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Wednesday, February 29, 2012

Triangle Quilt

Last month, I took over as the leader of the Bound Together Quilt Guild in O'Fallon.  A week from today is the meeting and I'm doing a program on half-square triangle blocks. I've been researching how many different ways they are to make them.  Lots more than you would think.  I've been cutting and sewing triangles for a week.  I have another whole week before the meeting so why not just cut and make some blocks for a real quilt! No problem.  It's only going to be a twin.

I've made samples of quite a few different methods, but found one that is suited to my needs of using up my stash with no specific pattern in mind.  I can cut strips that I can use for either squares or triangles.  For four days I pressed, cut, and stacked strips in 2.5", 3.5" and 4.5" sizes.  Most were cut the larger size, as I can always cut them smaller if I need to.  I pulled long and fat quarter yards, some half yards, and found little pieces as small as 5x8 inches that I have no idea why I put them back on the shelves.  I must have cut up over 100 yards, really, and am still cutting.  Sadly, I can't tell anything is missing from my stash.

I found a picture of a quilt online that was just perfect.  As I made 4" triangle blocks, I would need more purples or more blues and would press and cut more strips.  Since a whole-width strip was too long - I didn't need or want 16 blocks of the same two fabrics - I divided my stacks of strips into full and partial strips.

After I separated the full and partial strips, I decided I needed the lights separated from the darks in the 4.5" stacks for faster coordinating.  The front row is the full strips, the back row, the partial strips.  From the left, the stacks are 4.5" lights, 2.5". 3.5" and 4.5" darks (mostly).


 There are two different alternating blocks, a diagonal square and a star.  Each finishes 16".

 The first three blocks.  After I made more little blocks, I changed some of the triangles in the first two blocks for a better mix of colors and fabrics.  I love scrap quilts and love mixing all the fabrics and getting the sparkle.
Four blocks done.  After a week of cutting and making little triangle blocks, the real blocks are going together pretty quickly.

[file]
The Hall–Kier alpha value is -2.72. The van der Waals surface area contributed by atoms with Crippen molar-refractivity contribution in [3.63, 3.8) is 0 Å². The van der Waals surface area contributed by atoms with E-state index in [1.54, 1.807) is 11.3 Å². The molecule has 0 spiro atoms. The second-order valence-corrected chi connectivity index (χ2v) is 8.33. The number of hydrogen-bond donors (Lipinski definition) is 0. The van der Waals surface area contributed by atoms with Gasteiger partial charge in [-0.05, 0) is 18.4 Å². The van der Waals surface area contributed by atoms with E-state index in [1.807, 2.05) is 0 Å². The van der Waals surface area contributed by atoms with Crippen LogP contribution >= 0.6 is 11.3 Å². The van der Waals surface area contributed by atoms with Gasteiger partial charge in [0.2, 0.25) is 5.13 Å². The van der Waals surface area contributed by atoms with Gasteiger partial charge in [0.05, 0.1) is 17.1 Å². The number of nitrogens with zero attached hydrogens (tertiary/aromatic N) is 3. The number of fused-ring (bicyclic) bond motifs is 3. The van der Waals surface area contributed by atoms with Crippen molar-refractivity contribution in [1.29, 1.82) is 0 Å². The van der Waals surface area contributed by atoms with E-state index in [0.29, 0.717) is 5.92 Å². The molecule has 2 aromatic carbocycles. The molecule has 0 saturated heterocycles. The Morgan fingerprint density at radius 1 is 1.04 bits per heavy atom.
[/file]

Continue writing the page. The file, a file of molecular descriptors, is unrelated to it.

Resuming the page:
With this method, the strips are cut 1/2" wider than the finished size, just like cutting squares.  This is a very versatile method when you don't have a specific pattern in mind.  A light and a dark strip are placed RST.  A light steam PRESSING will bond the fibers together almost like they're fused.
Instead of using the triangle ruler to cut triangle after triangle, I found that if I cut rectangles a couple threads less than 5 1/4" long, I can cut two triangles from them and get better results.  I can get 8 4" finished blocks from two half-width strips.
I bought an Easy Angle triangular ruler that does great. I put sandpaper dots all along the edges and have a suction-cup knob that helps a lot in maneuvering the ruler just a tad.
With this method, one of the corners of every triangle is trimmed, and one isn't.  I like them trimmed, so I do another step.
I have to turn all the triangles over or else take the suction cup off and turn the ruler over to get the correct angle. I've turned the little trimmed point over so you can see it better.
 I also press all my seams open, so that's another step, but one well worth the trouble to me.  I like nice flat blocks.
 Three of the blocks I just pressed.  The blocks are cut and sewn to the correct size and, if not dead on, are within a thread of being perfect.  No squaring up.
Six blocks done, and I love it!


  1. Barb, I love it too!!! I would be in heaven with your stash. Mine doesn't look anywhere that good - colorwise. Most of my stash for making scrap quilts is just that -- scraps. It leaves a lot to be desired, but keeps me busy. Wonderful blocks.

  2. Barb - the blocks look great. Love how you are putting the 2 different blocks together.

    I know I could never do that with my stash!!